Short Story by Zahirra Dayal
I did it again. I know I know. I know what I said the last time but how could I resist this one? It was lying there near the sink… gleaming like a lollipop. I looked around the bathroom and under the cracks of light under each tiny cubicle. The room was bathed in silence. It was just me and it. I inched towards it, but I wasn’t committing to anything. A warm tingle spread under my skin as I got closer. I just wanted to feel its smooth texture. The soft leather dipped under the pressure of my fingers. I caressed the pinkness: baby pink my favourite colour. There were two letters embossed on the edge. I outlined the elegant letters in gold foiling with my finger. D. M. My heart started racing.
That must have been when I tipped or my point of escalation as Jenny would say. Things could have gone either way. I could have chosen to leave the bathroom then. I didn’t… because I wasn’t thinking of Jenny with her disapproving brows and thick rimmed glasses looking down on me from her plush pedestal.
I know what you’re thinking but it wasn’t like all the other times when I found them winking at me out of back pockets and unzipped handbags. This one was different! I unzipped it slowly. The matching baby pink tassel at the end of the gold zipper danced playfully. Joy surged through my fingers. Inside it was just as pretty. Multiple compartments. I counted all 12 card slots and a separate zipped one for coins. I was lost in its silky interior when I heard the stomping heels approaching, growing louder and heavier. Of course, I had no choice then. The door would fly open any moment and D.M. would rush in so I… I threw the baby pink purse into the mouth of my old brown bag hanging over my shoulder and buttoned my bag shut. My heart beat like a drum in my chest and I had to steady myself by putting one hand on the sink. I took deep breaths through my nose and out my mouth.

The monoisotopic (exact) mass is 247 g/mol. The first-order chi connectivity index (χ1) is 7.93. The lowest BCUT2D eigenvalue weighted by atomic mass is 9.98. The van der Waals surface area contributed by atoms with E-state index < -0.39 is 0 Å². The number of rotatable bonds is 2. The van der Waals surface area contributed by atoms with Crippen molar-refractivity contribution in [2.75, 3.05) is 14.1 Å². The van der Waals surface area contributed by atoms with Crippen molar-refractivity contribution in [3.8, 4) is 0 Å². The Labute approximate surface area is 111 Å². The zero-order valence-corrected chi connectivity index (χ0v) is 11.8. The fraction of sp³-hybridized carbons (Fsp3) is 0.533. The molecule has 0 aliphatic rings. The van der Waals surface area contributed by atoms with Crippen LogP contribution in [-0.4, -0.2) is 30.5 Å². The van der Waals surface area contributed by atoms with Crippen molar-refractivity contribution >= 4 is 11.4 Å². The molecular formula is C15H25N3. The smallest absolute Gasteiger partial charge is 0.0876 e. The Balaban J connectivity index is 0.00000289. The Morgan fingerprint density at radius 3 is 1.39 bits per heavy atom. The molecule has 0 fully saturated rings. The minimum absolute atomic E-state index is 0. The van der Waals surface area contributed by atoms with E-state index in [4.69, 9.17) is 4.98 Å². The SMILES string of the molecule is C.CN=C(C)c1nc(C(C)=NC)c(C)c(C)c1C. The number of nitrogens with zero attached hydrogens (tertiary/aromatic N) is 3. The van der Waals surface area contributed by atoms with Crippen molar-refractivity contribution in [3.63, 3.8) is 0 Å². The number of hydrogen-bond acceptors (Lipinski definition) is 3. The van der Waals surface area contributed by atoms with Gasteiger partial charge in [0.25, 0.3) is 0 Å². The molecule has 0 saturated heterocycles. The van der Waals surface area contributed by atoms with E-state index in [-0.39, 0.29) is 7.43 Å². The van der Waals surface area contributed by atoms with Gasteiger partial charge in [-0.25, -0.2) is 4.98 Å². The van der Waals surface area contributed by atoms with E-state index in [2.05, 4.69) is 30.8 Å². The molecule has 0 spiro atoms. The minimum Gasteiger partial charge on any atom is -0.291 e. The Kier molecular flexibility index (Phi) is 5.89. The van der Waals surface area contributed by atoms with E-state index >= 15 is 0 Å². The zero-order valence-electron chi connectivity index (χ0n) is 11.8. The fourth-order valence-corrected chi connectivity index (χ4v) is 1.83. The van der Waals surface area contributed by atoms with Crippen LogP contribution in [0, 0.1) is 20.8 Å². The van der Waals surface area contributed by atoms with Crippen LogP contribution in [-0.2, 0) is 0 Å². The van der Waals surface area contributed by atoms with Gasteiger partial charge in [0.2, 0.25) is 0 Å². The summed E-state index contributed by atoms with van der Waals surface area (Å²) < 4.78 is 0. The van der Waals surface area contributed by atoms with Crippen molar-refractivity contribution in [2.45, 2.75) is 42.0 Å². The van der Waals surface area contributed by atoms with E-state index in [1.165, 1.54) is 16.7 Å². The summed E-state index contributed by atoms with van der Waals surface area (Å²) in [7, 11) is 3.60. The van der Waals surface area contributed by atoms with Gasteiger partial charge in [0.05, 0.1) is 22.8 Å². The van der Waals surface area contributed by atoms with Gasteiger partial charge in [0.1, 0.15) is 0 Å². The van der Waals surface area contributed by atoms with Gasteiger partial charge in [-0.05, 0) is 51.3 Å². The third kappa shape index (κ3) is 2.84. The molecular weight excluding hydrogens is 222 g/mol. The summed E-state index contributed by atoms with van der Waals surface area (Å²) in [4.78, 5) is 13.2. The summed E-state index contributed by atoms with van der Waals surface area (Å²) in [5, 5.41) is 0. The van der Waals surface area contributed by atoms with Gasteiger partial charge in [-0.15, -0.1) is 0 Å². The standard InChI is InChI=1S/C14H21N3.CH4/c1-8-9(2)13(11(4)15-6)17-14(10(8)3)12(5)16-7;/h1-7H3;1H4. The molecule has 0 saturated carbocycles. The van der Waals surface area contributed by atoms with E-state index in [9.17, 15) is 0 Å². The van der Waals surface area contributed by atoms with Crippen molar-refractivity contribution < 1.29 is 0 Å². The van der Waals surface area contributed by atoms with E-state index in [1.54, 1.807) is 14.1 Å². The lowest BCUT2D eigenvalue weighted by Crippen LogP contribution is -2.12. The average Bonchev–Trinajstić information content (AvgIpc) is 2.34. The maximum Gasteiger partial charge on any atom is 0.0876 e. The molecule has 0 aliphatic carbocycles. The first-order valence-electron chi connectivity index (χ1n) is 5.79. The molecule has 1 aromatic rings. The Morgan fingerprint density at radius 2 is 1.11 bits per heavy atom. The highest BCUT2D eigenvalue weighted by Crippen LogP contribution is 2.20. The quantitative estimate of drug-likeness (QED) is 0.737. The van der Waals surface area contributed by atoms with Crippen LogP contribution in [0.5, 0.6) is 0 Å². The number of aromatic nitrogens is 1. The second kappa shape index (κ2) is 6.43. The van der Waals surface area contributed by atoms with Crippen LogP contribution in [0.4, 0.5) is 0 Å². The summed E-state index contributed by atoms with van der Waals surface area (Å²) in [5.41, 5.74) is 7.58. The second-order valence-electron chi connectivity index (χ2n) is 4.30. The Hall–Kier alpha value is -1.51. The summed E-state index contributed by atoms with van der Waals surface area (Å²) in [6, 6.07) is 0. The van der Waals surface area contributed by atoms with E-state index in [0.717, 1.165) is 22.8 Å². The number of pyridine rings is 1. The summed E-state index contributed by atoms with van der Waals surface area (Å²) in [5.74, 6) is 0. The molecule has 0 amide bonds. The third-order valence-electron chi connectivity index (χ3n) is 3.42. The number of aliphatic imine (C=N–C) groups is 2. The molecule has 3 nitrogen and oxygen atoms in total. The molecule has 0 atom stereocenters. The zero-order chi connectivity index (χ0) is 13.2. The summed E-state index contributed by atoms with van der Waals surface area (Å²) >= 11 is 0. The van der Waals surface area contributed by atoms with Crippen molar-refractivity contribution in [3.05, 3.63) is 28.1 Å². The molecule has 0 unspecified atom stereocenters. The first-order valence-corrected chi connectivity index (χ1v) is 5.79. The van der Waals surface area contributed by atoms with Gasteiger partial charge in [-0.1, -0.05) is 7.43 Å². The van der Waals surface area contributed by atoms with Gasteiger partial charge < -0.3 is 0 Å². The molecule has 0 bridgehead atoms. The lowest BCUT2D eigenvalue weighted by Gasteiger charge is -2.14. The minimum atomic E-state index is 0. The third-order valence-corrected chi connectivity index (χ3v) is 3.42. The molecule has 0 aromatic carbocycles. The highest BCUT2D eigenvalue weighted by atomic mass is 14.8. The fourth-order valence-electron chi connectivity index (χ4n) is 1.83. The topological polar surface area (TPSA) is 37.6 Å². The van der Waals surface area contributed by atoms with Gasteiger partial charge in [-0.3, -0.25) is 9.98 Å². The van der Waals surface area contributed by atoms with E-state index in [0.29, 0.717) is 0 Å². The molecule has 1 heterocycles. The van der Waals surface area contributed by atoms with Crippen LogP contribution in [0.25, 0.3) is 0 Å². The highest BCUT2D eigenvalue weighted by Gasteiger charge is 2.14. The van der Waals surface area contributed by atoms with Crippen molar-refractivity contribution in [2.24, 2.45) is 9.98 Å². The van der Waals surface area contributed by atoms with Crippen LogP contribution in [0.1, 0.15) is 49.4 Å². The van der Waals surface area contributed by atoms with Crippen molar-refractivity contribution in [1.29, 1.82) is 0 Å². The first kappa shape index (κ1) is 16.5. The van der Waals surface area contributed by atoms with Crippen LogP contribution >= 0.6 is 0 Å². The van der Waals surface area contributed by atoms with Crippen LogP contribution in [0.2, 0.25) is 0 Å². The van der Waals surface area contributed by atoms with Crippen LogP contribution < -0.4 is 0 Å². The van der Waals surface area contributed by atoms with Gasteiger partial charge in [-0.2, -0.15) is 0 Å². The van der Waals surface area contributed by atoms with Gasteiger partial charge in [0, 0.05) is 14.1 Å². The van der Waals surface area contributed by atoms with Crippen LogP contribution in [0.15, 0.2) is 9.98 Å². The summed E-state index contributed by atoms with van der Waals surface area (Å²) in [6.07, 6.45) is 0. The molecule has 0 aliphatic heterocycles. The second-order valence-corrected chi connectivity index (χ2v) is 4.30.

A woman with a curtain of long black hair in a black dress rushed in just as I was opening the tap. The sound of rushing water filled the air. She had false eyelashes and her face was caked in make-up. Her eyes shot around the room in panic. I put my hand under the dispenser and a blob of soap fell into my palm. I lathered it on my hands ignoring the woman who swung the doors of each cubicle and searched.
The water was warm on my soapy hands.
‘Have you seen it?’ she asked looking right into my eyes in the large oval mirror. I stared back at her frowning… calmly. The woman answered my quizzical look with a burst of new words.
‘My purse. My purse. I think I left it in here earlier. Oh my God!’
I scanned the room. ‘I haven’t seen anything. What does it look like?’ I asked feigning concern with my eyes.
I wanted to correct her. It wasn’t just any pink, it was baby pink. I pursed my lips to stop the words. The woman came closer, her heady perfume wrinkling my nose. ‘It not the purse you see,’ she said. Pearl shaped tears slipped out of the corners of her eyes where long faint line fanned outwards. ‘It’s got all my credit cards and my money.’
So, you see I was right all along. It wasn’t the purse that she cared about; it was just what was in it. I was annoyed that the woman didn’t seem to have any decent appreciation for the baby pink colour, the soft leather, the beautiful tassel and the gold letters. ‘No, I haven’t seen it,’ I said to stop her blabbering. But the woman wouldn’t stop. ‘But did you see anyone else come in. How long have you been in here?’ she asked.
The woman’s interrogation jarred with me, and I just wanted her to go away so I could touch the soft baby pink again. ‘Um… Now that I think of it. When I came in, there was another woman in a green velvet dress putting on lipstick,’ I said. Green velvet because that’s the first thing that came to me mind. Maybe I’d watched a movie with someone like that in it or maybe I just made it up on the spot. ‘That woman may have handed it in at the reception.’ The woman’s eyes filled with pools of gratitude. ‘Oh, thank you so much, thank you. I’ll go check with reception.’
I’ve decided I’m not going to tell Jenny any of this at our session tomorrow when she asks how my blind date went. I know what she’ll say. What she usually says. That my condition as she calls it, is not about the money or the things I take. That kleptomania runs much deeper and springs from losses that we haven’t fully processed. She’ll prod and probe my psyche until she finds the thing to justify her psychoanalytic theories. The thing that paints that superior smile on her lips. No, I’m holding onto this one. My soft baby pink leather purse. It’s the exact shade of baby pink as the blanket in that baby photo. The blanket I was wrapped in when my mother left me outside the hospital.